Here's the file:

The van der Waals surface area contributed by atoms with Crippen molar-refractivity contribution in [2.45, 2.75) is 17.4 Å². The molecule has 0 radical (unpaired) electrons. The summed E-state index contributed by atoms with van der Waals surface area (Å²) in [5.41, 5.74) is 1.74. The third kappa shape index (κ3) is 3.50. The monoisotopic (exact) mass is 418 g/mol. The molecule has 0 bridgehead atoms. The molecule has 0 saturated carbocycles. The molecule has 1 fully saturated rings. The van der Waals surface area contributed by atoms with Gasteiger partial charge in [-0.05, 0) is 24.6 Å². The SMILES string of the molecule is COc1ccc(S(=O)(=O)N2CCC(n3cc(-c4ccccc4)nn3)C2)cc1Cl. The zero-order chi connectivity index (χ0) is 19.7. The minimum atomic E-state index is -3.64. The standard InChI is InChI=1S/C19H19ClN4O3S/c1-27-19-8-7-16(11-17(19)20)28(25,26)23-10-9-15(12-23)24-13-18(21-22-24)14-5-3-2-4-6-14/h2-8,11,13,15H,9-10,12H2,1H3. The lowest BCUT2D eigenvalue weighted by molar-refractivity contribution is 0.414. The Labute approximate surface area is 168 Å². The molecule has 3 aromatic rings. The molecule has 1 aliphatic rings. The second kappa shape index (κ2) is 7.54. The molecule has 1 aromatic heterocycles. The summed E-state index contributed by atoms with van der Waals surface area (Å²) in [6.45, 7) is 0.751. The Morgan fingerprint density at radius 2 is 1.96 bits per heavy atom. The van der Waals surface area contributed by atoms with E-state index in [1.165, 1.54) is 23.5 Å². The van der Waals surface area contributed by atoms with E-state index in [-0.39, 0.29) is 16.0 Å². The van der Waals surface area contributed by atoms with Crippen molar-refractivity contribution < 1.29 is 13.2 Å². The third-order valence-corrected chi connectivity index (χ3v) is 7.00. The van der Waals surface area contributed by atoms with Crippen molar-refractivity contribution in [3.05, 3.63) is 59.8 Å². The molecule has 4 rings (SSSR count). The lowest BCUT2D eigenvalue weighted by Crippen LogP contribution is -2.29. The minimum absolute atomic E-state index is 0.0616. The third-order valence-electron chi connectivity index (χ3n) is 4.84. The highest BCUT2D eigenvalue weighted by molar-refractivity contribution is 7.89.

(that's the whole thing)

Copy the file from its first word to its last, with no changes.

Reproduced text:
The van der Waals surface area contributed by atoms with Crippen molar-refractivity contribution in [2.45, 2.75) is 17.4 Å². The molecule has 0 radical (unpaired) electrons. The summed E-state index contributed by atoms with van der Waals surface area (Å²) in [5.41, 5.74) is 1.74. The third kappa shape index (κ3) is 3.50. The monoisotopic (exact) mass is 418 g/mol. The molecule has 0 bridgehead atoms. The molecule has 0 saturated carbocycles. The molecule has 1 fully saturated rings. The van der Waals surface area contributed by atoms with Gasteiger partial charge in [-0.05, 0) is 24.6 Å². The SMILES string of the molecule is COc1ccc(S(=O)(=O)N2CCC(n3cc(-c4ccccc4)nn3)C2)cc1Cl. The zero-order chi connectivity index (χ0) is 19.7. The minimum atomic E-state index is -3.64. The standard InChI is InChI=1S/C19H19ClN4O3S/c1-27-19-8-7-16(11-17(19)20)28(25,26)23-10-9-15(12-23)24-13-18(21-22-24)14-5-3-2-4-6-14/h2-8,11,13,15H,9-10,12H2,1H3. The lowest BCUT2D eigenvalue weighted by molar-refractivity contribution is 0.414. The Labute approximate surface area is 168 Å². The molecule has 3 aromatic rings. The molecule has 1 aliphatic rings. The second kappa shape index (κ2) is 7.54. The molecule has 1 aromatic heterocycles. The summed E-state index contributed by atoms with van der Waals surface area (Å²) in [6.45, 7) is 0.751. The Morgan fingerprint density at radius 2 is 1.96 bits per heavy atom. The van der Waals surface area contributed by atoms with E-state index in [1.165, 1.54) is 23.5 Å². The van der Waals surface area contributed by atoms with E-state index in [-0.39, 0.29) is 16.0 Å². The van der Waals surface area contributed by atoms with Crippen molar-refractivity contribution < 1.29 is 13.2 Å². The third-order valence-corrected chi connectivity index (χ3v) is 7.00. The van der Waals surface area contributed by atoms with Crippen molar-refractivity contribution in [3.05, 3.63) is 59.8 Å². The molecule has 4 rings (SSSR count). The lowest BCUT2D eigenvalue weighted by Crippen LogP contribution is -2.29. The minimum absolute atomic E-state index is 0.0616. The third-order valence-electron chi connectivity index (χ3n) is 4.84. The highest BCUT2D eigenvalue weighted by molar-refractivity contribution is 7.89.